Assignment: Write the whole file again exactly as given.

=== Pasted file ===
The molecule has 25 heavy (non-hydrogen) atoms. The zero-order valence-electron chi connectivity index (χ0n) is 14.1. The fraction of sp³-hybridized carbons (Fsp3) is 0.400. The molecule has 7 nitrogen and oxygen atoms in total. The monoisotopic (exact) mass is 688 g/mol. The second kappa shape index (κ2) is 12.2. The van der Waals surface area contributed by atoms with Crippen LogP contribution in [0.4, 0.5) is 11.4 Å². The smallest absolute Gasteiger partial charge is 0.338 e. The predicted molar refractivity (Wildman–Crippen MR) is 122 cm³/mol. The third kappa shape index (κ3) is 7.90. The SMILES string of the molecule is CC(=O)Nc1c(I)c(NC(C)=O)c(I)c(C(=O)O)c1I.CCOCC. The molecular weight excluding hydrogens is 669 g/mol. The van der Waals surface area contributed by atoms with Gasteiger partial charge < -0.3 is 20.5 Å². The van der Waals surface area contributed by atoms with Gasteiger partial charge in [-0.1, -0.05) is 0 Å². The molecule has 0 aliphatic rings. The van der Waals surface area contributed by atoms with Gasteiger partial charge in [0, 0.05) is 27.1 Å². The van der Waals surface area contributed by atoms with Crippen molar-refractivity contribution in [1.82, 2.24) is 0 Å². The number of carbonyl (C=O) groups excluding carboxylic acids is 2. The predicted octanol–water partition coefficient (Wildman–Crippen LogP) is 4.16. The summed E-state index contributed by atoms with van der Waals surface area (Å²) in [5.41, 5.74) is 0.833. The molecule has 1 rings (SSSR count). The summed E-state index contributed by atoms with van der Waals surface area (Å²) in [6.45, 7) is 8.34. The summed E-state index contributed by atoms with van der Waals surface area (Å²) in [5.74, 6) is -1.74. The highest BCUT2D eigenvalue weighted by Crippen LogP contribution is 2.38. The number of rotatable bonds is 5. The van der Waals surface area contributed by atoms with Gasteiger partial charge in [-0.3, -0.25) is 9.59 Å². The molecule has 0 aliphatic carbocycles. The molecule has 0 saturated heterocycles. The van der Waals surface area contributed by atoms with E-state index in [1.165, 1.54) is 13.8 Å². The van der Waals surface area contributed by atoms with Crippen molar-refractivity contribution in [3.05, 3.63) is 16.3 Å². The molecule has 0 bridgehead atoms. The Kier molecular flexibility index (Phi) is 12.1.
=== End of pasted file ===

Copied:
The molecule has 25 heavy (non-hydrogen) atoms. The zero-order valence-electron chi connectivity index (χ0n) is 14.1. The fraction of sp³-hybridized carbons (Fsp3) is 0.400. The molecule has 7 nitrogen and oxygen atoms in total. The monoisotopic (exact) mass is 688 g/mol. The second kappa shape index (κ2) is 12.2. The van der Waals surface area contributed by atoms with Crippen LogP contribution in [0.4, 0.5) is 11.4 Å². The smallest absolute Gasteiger partial charge is 0.338 e. The predicted molar refractivity (Wildman–Crippen MR) is 122 cm³/mol. The third kappa shape index (κ3) is 7.90. The SMILES string of the molecule is CC(=O)Nc1c(I)c(NC(C)=O)c(I)c(C(=O)O)c1I.CCOCC. The molecular weight excluding hydrogens is 669 g/mol. The van der Waals surface area contributed by atoms with Gasteiger partial charge < -0.3 is 20.5 Å². The van der Waals surface area contributed by atoms with Gasteiger partial charge in [-0.1, -0.05) is 0 Å². The molecule has 0 aliphatic rings. The van der Waals surface area contributed by atoms with Gasteiger partial charge in [0, 0.05) is 27.1 Å². The van der Waals surface area contributed by atoms with Crippen molar-refractivity contribution in [1.82, 2.24) is 0 Å². The number of carbonyl (C=O) groups excluding carboxylic acids is 2. The predicted octanol–water partition coefficient (Wildman–Crippen LogP) is 4.16. The summed E-state index contributed by atoms with van der Waals surface area (Å²) in [5.41, 5.74) is 0.833. The molecule has 1 rings (SSSR count). The summed E-state index contributed by atoms with van der Waals surface area (Å²) in [6.45, 7) is 8.34. The summed E-state index contributed by atoms with van der Waals surface area (Å²) in [5.74, 6) is -1.74. The highest BCUT2D eigenvalue weighted by Crippen LogP contribution is 2.38. The number of rotatable bonds is 5. The van der Waals surface area contributed by atoms with Gasteiger partial charge in [-0.3, -0.25) is 9.59 Å². The molecule has 0 aliphatic carbocycles. The molecule has 0 saturated heterocycles. The van der Waals surface area contributed by atoms with E-state index in [1.165, 1.54) is 13.8 Å². The van der Waals surface area contributed by atoms with Crippen molar-refractivity contribution in [3.05, 3.63) is 16.3 Å². The molecule has 0 bridgehead atoms. The Kier molecular flexibility index (Phi) is 12.1.